• Hey! Is Dee Dee Home?

    Released by: MVD
    Released on: December 16, 2003.
    Director: Lech Kowalski
    Cast: Dee Dee Ramone, Johnny Thunders
    Year: 2003
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    The Film:

    Lech Kowalski interviewed Dee Dee Ramone in 1992 to discuss his relationship with the late Johnny Thunders for his, at the time, in progress documentary, Born To Lose (The Last Rock And Roll Movie). With that in mind, it’s not surprising (though it is slightly disappointing) that Dee Dee spends the vast majority of this hour-long interview talking more about his relationship with Thunders than his work with Rock And Roll Hall Of Fame inductees, The Ramones.

    That’s not to say, however, that this isn’t worth watching. There are some really interesting stories told over the documentary’s hour and three minute running time, as Dee Dee talks about his problems with drug addiction and how he (at the time) overcame them, made all the more tragic by the fact that one June 5, 2002 he died or a heroin overdose at the age of fifty.

    In addition to stories about scoring drugs and getting high, we’re also treated to anecdotes about running from the cops, getting clobbered by Debbie Harry (who had a horseshoe in her purse that she’d use to hit people with), and hanging out with Thunders, Richard Hell, and Jerry Nolan, who he all used to get high with. Most of the stories eventually come back to drugs at some point.

    He also gives us a rundown on his tattoo collection, tells some (though not enough) amusing stories about life in The Ramones like pawning Joey’s television set to get some money to score dope with. There’s also a lot of time spent detailing the history of writing Chinese Rock and how he had to argue with Johnny Ramone to get the band to record it.

    Overall, it seems like the documentary was put together out of spare footage that was unused from the Thunders film after Dee Dee died. Whether it’s a cash in or a tribute is debatable but the film does serve as a good (but not great) testament to Dee Dee’s influence on rock and roll.


    The movie was shot on BETA SP with a single camera and as such, picture quality isn’t exactly perfect but overall the image is very stable and quite colorful. Older footage is mixed in with the newer interview material and looks a little worse for wear but the footage that Kowalski shot of Dee Dee looks nice and sharp and leaves very little to complain about.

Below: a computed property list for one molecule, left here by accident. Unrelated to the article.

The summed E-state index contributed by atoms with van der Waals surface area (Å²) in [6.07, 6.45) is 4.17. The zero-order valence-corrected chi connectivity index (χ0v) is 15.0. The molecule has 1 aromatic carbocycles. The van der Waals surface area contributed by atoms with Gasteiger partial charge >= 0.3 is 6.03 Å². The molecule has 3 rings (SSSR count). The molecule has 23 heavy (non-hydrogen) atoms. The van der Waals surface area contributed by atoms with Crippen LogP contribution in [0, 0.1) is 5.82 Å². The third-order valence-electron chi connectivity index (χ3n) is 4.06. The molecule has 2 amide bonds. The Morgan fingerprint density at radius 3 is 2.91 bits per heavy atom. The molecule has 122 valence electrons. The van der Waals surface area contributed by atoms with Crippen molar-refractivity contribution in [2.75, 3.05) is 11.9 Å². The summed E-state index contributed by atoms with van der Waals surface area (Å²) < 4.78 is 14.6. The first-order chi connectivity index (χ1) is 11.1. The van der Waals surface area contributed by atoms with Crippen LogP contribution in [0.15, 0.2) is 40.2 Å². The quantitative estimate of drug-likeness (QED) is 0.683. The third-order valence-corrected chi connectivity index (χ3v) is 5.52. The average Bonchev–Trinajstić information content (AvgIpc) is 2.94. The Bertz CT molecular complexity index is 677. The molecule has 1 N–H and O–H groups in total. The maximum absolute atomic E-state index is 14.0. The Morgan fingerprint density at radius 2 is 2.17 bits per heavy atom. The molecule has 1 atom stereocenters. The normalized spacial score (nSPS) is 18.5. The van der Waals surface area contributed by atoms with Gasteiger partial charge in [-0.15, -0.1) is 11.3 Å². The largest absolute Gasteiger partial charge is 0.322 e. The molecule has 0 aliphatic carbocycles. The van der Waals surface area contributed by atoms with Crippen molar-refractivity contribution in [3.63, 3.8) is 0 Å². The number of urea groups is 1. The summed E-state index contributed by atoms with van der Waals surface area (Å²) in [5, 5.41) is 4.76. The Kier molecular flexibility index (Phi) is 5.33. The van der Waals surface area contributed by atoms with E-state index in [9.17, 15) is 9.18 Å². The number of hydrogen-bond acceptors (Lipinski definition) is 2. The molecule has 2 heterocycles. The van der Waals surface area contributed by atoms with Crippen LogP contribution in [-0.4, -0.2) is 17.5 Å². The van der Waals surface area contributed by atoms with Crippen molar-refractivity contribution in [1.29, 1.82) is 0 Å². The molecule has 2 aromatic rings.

Everything comes through nice and clear with the more recent footage, and, much like the video, degrades noticeably when the older footage is spliced in. There aren’t any problems at all with the documentary in regards to this mix though, and very clean and consistent without any noticeable defects to report on.

    There are a couple of cool extras on the disc. In addition to a replica poster with a comic strip on the reverse side, there are also some temporary tattoos included. On the disc you’ll find an outtake from Born To Lose (The Last Rock And Roll Movie) where Johnny Thunders performs Chinese Rock in its entirety. There’s also a gallery of behind the scenes still photos.

    The Final Word:

    While it probably could have been edited down to a really tight forty minute feature, there’s still a lot of good material here that Ramones and Johnny Thunders fans are for sure going to dig. MVD has done a really nice job bringing this title to DVD with good audio and video quality and even thrown a few little extras on for good measure.
    Comments 3 Comments
    1. Alison Jane's Avatar
      Alison Jane -
      I clicked on this because I wondered if it was about Steve and Krista's dog.
    1. Roderick's Avatar
      Roderick -
      Somebody call me on the phone
      Say hey is Dee Dee home
      You wanna take a walk
      You wanna go cop
      You wanna go get some Chinese rock
    1. Mark Tolch's Avatar
      Mark Tolch -
      This movie was pretty sad to watch.

      Also, that's pretty rad that Punish is letting you post his reviews here under your own name.